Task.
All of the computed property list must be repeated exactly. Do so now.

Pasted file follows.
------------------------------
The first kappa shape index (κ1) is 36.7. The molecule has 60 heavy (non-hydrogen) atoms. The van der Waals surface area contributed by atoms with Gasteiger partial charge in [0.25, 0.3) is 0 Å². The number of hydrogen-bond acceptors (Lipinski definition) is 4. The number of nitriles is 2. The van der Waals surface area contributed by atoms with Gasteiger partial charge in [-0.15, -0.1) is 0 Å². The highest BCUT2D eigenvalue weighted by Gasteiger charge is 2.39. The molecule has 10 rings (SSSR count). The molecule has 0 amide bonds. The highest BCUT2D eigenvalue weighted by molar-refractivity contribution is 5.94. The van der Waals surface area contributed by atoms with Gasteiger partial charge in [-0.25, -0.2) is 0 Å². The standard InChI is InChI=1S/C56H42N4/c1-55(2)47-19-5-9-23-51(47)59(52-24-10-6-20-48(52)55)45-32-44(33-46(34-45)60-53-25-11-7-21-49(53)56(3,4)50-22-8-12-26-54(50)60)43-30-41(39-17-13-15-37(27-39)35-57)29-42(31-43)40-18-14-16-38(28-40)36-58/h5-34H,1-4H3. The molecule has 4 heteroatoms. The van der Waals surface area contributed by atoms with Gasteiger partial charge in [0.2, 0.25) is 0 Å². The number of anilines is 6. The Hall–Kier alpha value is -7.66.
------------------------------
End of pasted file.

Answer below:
The first kappa shape index (κ1) is 36.7. The molecule has 60 heavy (non-hydrogen) atoms. The van der Waals surface area contributed by atoms with Gasteiger partial charge in [0.25, 0.3) is 0 Å². The number of hydrogen-bond acceptors (Lipinski definition) is 4. The number of nitriles is 2. The van der Waals surface area contributed by atoms with Gasteiger partial charge in [-0.15, -0.1) is 0 Å². The highest BCUT2D eigenvalue weighted by Gasteiger charge is 2.39. The molecule has 10 rings (SSSR count). The molecule has 0 amide bonds. The highest BCUT2D eigenvalue weighted by molar-refractivity contribution is 5.94. The van der Waals surface area contributed by atoms with Gasteiger partial charge in [-0.25, -0.2) is 0 Å². The standard InChI is InChI=1S/C56H42N4/c1-55(2)47-19-5-9-23-51(47)59(52-24-10-6-20-48(52)55)45-32-44(33-46(34-45)60-53-25-11-7-21-49(53)56(3,4)50-22-8-12-26-54(50)60)43-30-41(39-17-13-15-37(27-39)35-57)29-42(31-43)40-18-14-16-38(28-40)36-58/h5-34H,1-4H3. The molecule has 4 heteroatoms. The van der Waals surface area contributed by atoms with Gasteiger partial charge in [0.2, 0.25) is 0 Å². The number of anilines is 6. The Hall–Kier alpha value is -7.66.